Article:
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On Tuesday night, the Rays beat the Blue Jays 4-3. All of the scoring was over by the seventh, but the real action occurred in the bottom of the ninth, when Brett Lawrie was ejected by umpire Bill Miller after arguing balls and strikes, first with loud body language, then with loud words, and finally by transforming his helmet into flying suspension bait. Lawrie probably brushes his teeth more intensely than you’ve ever done anything, so you can only imagine what he looks like when he’s called out on borderline pitches in a close game against a division rival. Actually, that’s not true—imagining it isn’t the only thing you can do. You can also watch this video:

Batting against Rays closer Fernando Rodney, Lawrie went up 3-1, then struck out on consecutive called strikes, the first of which (a 95-mph two-seamer) appeared to be out of the strike zone by a lot and the second of which (an 83-mph changeup) appeared to be out of the strike zone by a little. The second made him snap and say something not nice to Miller, which made Miller eject him, which in turn inspired Lawrie to toss the helmet that hit Miller.*

*Assuming my lip-reading skills are up to par (note: they’re not), Miller reacted to the impact with the words, “What the fuck?”—which, if you think about it, is probably how most people would react to being struck from behind by a helmet—followed by general observations on the theme of Lawrie being a lousy person. After the game, he summed up his initial comments in the more reserved statement, “That’s a bit extreme.”

On his way off the field, Miller was hit by a beer cup thrown by a Blue Jays fan, bringing the grand total of things he was hit by in or around that half-inning to two and his personal tally of f-bombs dropped in or around that half-inning (again, subject to my suspect lip-reading skills) to four.

Lawrie later called the helmet’s fateful trajectory an “unlucky bounce.” Given that Miller is a fairly large man and the helmet hit the ground about a foot from him…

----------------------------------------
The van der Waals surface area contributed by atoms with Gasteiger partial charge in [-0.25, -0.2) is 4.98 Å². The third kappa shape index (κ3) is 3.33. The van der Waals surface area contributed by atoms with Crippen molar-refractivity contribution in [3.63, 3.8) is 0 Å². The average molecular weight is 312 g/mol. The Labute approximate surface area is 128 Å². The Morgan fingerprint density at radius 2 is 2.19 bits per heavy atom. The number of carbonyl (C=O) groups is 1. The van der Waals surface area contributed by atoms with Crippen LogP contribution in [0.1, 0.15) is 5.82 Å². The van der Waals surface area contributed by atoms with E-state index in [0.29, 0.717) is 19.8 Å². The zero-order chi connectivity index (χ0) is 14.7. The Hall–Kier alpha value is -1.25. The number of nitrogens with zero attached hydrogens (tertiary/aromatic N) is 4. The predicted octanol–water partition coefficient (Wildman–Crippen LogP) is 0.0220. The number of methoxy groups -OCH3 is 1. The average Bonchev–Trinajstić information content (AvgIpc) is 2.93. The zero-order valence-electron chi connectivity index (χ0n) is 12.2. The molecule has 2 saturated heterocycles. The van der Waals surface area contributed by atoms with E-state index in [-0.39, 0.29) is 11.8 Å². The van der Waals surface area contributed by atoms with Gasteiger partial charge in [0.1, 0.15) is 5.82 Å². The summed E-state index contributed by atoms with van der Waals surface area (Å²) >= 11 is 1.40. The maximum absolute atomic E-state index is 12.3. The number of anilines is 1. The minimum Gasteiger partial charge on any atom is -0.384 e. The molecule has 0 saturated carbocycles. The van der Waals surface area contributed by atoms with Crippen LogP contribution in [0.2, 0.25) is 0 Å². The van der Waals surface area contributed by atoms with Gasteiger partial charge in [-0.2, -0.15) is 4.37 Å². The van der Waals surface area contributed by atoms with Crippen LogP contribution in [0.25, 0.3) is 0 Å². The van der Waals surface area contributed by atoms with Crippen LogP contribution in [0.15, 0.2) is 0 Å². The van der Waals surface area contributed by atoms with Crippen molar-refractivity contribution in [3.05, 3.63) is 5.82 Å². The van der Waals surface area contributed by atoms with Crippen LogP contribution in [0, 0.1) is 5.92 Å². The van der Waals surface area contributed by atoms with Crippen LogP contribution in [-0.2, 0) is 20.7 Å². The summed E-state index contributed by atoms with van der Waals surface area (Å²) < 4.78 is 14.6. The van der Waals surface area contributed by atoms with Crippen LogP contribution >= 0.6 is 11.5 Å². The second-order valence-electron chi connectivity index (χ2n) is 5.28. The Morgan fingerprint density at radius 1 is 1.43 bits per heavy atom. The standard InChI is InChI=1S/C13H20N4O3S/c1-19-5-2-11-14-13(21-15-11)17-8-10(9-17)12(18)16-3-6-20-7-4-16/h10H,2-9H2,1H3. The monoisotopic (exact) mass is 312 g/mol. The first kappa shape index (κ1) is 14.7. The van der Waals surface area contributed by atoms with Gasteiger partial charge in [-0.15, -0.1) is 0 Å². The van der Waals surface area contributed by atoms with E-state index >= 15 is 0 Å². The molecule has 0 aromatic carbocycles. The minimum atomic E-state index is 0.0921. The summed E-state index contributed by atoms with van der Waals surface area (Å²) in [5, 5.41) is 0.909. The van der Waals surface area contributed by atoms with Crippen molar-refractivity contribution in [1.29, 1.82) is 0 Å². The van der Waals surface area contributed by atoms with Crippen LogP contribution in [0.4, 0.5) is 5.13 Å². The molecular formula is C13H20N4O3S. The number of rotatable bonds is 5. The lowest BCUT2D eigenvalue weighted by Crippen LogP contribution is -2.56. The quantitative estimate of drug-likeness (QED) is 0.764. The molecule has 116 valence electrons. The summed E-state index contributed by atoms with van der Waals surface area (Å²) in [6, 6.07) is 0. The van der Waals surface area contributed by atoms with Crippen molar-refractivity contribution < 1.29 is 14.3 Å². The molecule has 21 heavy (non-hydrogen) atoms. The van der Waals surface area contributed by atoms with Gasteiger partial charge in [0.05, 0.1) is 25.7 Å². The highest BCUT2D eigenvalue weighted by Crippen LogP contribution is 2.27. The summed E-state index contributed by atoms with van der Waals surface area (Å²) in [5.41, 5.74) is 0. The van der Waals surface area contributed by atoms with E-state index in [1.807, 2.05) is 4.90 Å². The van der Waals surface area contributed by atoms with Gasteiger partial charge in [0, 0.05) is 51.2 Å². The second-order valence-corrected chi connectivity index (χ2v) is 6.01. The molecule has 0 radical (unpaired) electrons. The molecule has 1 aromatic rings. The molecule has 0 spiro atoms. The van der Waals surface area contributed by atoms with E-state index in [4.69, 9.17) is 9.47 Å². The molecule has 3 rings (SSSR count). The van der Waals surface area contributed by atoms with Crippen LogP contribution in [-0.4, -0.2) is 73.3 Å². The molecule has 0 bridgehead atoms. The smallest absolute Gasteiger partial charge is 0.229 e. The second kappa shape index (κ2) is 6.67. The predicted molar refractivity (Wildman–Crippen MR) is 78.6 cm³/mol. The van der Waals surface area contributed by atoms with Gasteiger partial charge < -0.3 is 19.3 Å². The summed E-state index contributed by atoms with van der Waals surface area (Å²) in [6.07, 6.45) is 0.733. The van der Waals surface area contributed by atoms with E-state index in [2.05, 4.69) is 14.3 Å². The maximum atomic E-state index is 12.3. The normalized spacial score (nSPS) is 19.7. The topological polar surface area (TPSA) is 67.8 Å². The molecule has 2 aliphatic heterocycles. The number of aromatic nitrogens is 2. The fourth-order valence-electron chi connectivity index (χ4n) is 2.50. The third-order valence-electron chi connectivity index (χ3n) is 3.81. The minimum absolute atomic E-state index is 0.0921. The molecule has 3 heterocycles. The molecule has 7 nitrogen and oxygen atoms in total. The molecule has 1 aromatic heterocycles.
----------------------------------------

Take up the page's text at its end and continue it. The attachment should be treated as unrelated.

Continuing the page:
…that seems like a stretch, not to mention a disappointment to Cole Hamels, who’d hoped Lawrie was trying to bring back some old-school-baseball aggression toward umpires. As the ghost of Branch Rickey reminds us, “luck is the residue of opportunity and design,” and Lawrie's design was definitely to throw his helmet too close to Miller for comfort. Regardless of where the pitches were, the helmet toss was ill-advised and will probably lead to a lengthy suspension.* That said: Where were the pitches?

*Bumping and spittle-spraying got Yadier Molina five games last August. “Hitting with a helmet” seems even higher on the hierarchy of things not to do to an umpire.

*Update* Or not. Lawrie got four games.

According to Blue Jays manager John Farrell, who was also ejected, “The bat was taken completely out of Brett’s hands, not only the 3-1 pitch but the 3-2 pitch as well. Those are not strikes.”  

So, were Lawrie and Farrell right to be upset? The short answer is “yes.” So is the long answer, actually, but the long answer is a little more interesting, if you care to keep reading. Here’s how the 3-1 pitch looked from above:

On a pitch that clearly outside, we hardly have to look at any data from Brooks Baseball to be sure it was a ball, but let’s look at some anyway. This is the fifth pitch on the plot below. According to Harry Pavlidis, it was 1.2 feet from the center of the plate. A pitch that just nicks the outside of the black is 0.83 feet from center, which means this one was about five inches outside. Lawrie was right not to see it the same way Miller did.

Here’s where Molina’s glove was when he caught it.

Yeah, that looks a lot like a ball. Note the glove’s location in relation to Molina's right knee. Also note the frown on the face of the Blue Jays fan in the top left corner. His team is down by a run with two outs remaining and hasn’t put anyone on against Rodney.

Here’s where the ball was a split second later, when Miller called it a strike.

The Blue Jays fan is no longer frowning. He thinks he’s just seen Rodney put the tying run on. Now look where Molina’s glove is—instead of obscuring his knee, it’s all the way to the side of it. But Molina’s leg hasn’t moved! What witchcraft is this?

Actually, this isn’t that unusual. Molina does it almost every day. In fact, he did it to a lesser degree on the very next pitch. Refer to our strike zone plot again. This time we’re talking about pitch number six.